Police chief’s statement corroborates family’s claim Indian army killed their sons in ‘staged gunfight’
DNA samples from three “unidentified militants” killed this July in Indian-administered Kashmir have been found to match their DNA of their grieving families, disproving police claims they had died in an alleged “gunfight,” the head of the region’s police said on Friday.
Vijay Kumar, inspector general of police Kashmir range, told a news conference: “We have received the DNA results of three families and they have matched with those killed in the Amshipora village of southern Kashmir’s Shopian district. We will now take further course of action and complete the remaining formalities.”
The statement corroborated the families’ claim that the Indian Army had killed their sons – who were cousins – in a staged gunfight on July 18. The family had identified the men as Imtiyaz Ahmad, 21, Abrar Ahmad, 25 and Abrar Khatana, 18, from photos which circulated on social media.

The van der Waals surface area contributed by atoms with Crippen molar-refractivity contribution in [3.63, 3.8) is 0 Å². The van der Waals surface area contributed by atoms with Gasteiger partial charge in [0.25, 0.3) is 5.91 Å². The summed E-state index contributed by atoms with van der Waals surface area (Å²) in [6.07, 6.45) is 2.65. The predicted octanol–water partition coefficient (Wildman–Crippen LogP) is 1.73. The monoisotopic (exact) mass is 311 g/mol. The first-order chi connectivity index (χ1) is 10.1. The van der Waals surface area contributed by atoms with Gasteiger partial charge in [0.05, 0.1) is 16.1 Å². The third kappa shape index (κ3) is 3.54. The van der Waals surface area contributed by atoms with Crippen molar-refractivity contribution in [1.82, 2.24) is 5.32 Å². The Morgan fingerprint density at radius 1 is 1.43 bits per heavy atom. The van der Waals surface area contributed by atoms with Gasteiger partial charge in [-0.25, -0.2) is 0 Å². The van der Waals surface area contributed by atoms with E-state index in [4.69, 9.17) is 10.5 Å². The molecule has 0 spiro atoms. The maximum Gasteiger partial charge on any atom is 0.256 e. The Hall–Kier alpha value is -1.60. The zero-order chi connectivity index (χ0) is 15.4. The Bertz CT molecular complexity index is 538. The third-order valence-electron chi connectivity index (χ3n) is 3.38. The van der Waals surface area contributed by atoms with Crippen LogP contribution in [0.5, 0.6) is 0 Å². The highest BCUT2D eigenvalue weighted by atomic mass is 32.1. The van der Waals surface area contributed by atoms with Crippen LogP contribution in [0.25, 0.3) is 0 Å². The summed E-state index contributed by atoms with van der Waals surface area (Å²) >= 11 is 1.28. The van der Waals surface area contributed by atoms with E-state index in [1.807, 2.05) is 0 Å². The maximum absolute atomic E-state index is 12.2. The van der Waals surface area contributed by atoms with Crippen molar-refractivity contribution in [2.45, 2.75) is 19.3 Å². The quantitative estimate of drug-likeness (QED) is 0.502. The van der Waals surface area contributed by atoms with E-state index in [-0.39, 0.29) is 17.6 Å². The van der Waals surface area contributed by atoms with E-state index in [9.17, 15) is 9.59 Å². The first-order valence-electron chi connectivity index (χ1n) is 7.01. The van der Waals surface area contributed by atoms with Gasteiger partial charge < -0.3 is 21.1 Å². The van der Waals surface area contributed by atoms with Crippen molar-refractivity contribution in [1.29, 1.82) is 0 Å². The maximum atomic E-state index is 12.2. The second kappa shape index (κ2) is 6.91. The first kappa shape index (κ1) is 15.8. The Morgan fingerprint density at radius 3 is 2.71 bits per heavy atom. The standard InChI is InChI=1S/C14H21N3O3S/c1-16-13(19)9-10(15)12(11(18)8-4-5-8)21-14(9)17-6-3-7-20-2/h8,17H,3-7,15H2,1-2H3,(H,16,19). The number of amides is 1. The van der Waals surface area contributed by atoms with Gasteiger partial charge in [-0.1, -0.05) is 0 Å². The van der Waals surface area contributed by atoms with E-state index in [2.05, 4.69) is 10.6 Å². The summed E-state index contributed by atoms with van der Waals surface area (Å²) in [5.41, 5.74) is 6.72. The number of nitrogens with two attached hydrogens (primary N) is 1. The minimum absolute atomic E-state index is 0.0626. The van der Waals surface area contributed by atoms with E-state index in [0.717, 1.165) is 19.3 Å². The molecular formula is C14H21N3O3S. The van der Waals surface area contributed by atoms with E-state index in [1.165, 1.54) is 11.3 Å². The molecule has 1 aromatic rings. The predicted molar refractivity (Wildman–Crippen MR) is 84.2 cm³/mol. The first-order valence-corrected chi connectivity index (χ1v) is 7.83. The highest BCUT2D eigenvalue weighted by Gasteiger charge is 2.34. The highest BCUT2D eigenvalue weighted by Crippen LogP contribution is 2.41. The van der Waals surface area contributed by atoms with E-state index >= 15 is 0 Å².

On Aug.11, a regional police team from Kashmir had visited Rajouri, a province of the Jammu region, and collected DNA samples of the parents of the slain young men.
On Sept. 18, the Indian army said the three “militants” killed in Shopian were, in fact, three young men from Rajouri as claimed by the family and that its forces overstepped their authority.
“The inquiry has brought out certain prima facie evidence indicating that during the operation, powers vested under the AFSPA 1990 were exceeded and the Do’s and Don’ts of Chief of Army Staff (COAS) as approved by the Indian Supreme Court have been contravened,” Col. Rajesh Kalia of Indian Army said in a statement.
Earlier, Muhammad Yusuf, a sheep farmer, had told Anadolu Agency that his son Abrar Ahmad and his two cousins had left home on July 16 for work in Shopian. They had been going to the district for the past few years during the apple harvest to earn their livelihood.
Separately, in a gunfight today, two alleged militants were killed in the region. Police sources say over 160 militants have been killed so far this year.
Kashmir, a Muslim-majority Himalayan region, is held by India and Pakistan in parts and claimed by both in full. A small sliver of Kashmir is also held by China.
Since they were partitioned in 1947, New Delhi and Islamabad have fought three wars – in 1948, 1965, and 1971 – two of them over Kashmir.
Also, in Siachen glacier in northern Kashmir, Indian and Pakistani troops have fought intermittently since 1984. A cease-fire took effect in 2003.
Some Kashmiri groups in Jammu and Kashmir have been fighting against the Indian rule for independence, or for unification with neighboring Pakistan.
According to several human rights groups, thousands have been killed in the conflict since 1989.